The Ministry of Defense (MOD) of the Kingdom of Denmark recently published a detailed analysis of future MOD missions in the Arctic. You may be asking, why does Denmark care about the Arctic? Well, Greenland (located in the Arctic) is an autonomous Danish dependent territory with limited self-government and its own Parliament. Denmark contributes the majority of Greenland’s budget, and the Danish government retains control of foreign affairs and defense. Although the MOD document is in Danish, there is an excellent summary in English located on pages 16-21. I’d like to point out some highlights of this summary.

Denmark is taking the consensus view of other Arctic nations that the future of the Arctic will be shaped by cooperation and competition rather than confrontation and conflict. Although Denmark has overlapping claims on the Outer Continental Shelf (to include the North Pole), with both Canada and Russia, Denmark has acceded to the United Nations Convention on the Law of the Sea and these overlapping claims should be able to be resolved peacefully.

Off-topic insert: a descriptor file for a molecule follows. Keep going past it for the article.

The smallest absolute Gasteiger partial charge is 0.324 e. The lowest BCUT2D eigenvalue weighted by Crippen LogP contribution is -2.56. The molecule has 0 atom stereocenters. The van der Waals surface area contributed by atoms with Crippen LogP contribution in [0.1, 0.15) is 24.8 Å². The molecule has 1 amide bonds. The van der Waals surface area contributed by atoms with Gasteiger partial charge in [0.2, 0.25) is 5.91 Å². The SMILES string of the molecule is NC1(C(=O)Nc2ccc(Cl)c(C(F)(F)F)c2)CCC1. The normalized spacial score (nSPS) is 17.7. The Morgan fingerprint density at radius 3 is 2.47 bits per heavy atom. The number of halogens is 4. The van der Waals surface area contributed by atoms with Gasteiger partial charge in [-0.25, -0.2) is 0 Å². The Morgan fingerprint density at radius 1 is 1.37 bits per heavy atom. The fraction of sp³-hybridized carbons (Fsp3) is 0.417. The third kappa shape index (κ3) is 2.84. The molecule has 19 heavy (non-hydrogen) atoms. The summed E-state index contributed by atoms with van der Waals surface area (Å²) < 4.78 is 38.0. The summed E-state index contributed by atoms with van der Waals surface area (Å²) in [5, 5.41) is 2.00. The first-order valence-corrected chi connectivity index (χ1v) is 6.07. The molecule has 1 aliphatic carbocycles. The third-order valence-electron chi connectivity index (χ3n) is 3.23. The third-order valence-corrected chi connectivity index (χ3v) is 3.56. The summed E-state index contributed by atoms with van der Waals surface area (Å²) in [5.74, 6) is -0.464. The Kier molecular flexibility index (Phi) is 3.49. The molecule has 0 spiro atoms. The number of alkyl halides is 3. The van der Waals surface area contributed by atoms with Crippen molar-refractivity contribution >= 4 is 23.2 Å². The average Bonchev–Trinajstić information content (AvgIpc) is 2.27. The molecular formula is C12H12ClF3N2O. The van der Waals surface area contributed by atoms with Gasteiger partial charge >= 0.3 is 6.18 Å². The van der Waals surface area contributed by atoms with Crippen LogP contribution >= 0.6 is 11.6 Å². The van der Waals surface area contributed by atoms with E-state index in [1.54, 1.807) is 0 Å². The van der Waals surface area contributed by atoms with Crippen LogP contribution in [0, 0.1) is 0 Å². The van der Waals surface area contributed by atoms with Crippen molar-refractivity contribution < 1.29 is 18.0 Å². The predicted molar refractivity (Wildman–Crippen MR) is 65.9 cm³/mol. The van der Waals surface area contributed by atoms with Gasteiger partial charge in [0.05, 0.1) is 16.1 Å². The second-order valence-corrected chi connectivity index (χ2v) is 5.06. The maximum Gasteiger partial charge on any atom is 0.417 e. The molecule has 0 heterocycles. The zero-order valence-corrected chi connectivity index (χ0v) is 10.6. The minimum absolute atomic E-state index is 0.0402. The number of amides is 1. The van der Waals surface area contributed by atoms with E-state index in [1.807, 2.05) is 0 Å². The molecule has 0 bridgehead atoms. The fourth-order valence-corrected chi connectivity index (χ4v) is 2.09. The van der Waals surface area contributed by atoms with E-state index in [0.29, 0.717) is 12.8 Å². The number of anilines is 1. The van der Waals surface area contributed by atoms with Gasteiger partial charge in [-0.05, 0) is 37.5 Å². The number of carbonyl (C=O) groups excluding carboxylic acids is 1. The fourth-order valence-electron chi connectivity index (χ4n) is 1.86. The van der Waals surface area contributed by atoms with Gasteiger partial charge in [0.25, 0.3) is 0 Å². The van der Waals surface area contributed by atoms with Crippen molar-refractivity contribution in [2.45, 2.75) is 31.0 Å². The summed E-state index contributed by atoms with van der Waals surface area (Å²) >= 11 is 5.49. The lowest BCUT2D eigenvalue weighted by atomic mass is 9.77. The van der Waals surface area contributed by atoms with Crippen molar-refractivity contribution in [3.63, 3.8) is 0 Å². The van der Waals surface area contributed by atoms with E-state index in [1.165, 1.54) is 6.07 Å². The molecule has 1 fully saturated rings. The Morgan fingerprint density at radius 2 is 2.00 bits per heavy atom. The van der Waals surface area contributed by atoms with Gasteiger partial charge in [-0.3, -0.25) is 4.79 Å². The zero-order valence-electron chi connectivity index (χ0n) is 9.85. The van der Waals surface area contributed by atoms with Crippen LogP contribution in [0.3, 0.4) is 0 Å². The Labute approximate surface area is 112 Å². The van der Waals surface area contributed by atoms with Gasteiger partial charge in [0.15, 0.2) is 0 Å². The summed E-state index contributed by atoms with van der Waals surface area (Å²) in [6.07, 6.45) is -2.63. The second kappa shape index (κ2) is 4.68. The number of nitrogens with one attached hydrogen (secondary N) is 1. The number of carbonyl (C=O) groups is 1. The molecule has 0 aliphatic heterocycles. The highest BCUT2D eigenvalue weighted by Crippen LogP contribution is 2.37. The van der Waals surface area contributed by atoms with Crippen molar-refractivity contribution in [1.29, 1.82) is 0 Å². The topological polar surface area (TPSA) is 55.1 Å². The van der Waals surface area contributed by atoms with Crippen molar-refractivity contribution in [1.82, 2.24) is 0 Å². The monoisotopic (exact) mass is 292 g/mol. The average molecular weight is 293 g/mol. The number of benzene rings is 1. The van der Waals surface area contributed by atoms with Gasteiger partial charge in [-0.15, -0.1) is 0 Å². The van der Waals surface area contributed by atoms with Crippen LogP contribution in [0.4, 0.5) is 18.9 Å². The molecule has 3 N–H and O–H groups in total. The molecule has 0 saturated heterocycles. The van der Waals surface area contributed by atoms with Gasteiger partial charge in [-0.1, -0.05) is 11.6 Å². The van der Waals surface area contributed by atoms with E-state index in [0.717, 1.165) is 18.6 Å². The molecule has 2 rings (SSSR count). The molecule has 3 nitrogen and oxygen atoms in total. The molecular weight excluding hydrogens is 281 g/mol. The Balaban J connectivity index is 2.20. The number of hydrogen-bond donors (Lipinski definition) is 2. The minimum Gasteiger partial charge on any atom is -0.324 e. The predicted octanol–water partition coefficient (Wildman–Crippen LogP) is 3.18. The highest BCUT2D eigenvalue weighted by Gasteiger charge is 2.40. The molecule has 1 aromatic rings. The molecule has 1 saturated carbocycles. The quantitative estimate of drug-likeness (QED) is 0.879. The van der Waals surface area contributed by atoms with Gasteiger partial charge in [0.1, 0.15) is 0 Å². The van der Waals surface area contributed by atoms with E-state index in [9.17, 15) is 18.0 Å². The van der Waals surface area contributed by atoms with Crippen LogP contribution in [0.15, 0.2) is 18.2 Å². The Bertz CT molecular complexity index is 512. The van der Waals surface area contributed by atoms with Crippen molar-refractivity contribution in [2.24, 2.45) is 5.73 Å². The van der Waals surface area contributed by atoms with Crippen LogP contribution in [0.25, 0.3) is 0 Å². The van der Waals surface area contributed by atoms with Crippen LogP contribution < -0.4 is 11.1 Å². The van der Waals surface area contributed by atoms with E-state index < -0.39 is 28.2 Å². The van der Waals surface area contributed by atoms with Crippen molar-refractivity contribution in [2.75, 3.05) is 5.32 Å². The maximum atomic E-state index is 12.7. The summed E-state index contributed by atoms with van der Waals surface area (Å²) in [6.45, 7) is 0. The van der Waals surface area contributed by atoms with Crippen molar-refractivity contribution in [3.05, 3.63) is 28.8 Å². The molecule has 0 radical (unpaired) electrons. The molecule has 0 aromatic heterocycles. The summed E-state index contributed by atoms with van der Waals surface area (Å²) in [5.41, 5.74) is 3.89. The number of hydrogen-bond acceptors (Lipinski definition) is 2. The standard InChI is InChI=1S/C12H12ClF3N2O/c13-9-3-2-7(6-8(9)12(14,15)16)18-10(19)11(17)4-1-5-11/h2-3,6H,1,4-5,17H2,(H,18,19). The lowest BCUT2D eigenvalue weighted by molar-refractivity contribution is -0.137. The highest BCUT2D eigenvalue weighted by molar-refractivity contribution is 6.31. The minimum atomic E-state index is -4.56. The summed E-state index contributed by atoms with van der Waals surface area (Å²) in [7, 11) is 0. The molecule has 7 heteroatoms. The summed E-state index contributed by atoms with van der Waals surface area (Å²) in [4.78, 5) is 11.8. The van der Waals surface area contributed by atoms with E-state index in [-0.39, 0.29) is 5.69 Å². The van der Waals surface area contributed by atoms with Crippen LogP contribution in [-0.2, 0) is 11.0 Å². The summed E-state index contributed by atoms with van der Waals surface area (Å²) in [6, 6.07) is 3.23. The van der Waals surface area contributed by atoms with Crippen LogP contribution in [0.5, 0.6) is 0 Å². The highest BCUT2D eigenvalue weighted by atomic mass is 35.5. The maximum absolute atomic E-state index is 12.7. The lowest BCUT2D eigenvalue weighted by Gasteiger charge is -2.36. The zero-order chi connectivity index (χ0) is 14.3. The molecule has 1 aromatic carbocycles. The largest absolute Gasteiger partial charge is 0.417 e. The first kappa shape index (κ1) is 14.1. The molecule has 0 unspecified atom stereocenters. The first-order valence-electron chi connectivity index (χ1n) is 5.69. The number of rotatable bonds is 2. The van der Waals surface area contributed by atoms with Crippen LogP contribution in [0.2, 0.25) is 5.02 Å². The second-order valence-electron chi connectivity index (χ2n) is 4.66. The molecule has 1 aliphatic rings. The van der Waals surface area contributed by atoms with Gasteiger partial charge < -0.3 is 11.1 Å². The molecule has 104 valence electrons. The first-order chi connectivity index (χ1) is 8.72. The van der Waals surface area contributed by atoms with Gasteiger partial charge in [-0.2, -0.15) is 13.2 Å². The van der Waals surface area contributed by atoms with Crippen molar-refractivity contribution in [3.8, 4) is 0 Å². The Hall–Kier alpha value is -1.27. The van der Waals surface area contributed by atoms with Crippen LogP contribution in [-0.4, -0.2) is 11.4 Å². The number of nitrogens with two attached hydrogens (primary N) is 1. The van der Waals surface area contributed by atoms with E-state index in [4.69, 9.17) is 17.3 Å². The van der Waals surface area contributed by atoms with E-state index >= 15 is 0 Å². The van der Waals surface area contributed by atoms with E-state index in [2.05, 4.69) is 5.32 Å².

Despite this peaceful view of the Arctic’s future, Denmark is increasing defense spending based on their MOD analysis. However, the summary makes clear that the increase in spending and capabilities does not constitute a “militarization” of the Arctic. Three areas are called out to be strengthened: surveillance; command, control, and communications; and operational units. The summary includes a table showing a breakdown of how funding will be allocated to various initiatives in each of these areas.

This document should serve as reminder to U.S. policymakers that our Arctic partners are not sitting still in response to changes in the region. While the U.S. Coast Guard is making some progress in this area with a recent announcement to seasonally base two helicopters at a former Alaska National Guard hanger in Kotzebue, more remains to be done.

For another view of this document and Danish policy, I recommend reading this article by Kevin McGwin, the editor of The Arctic Journal.

-Keith Stinebaugh, Senior Fellow, Institute of the North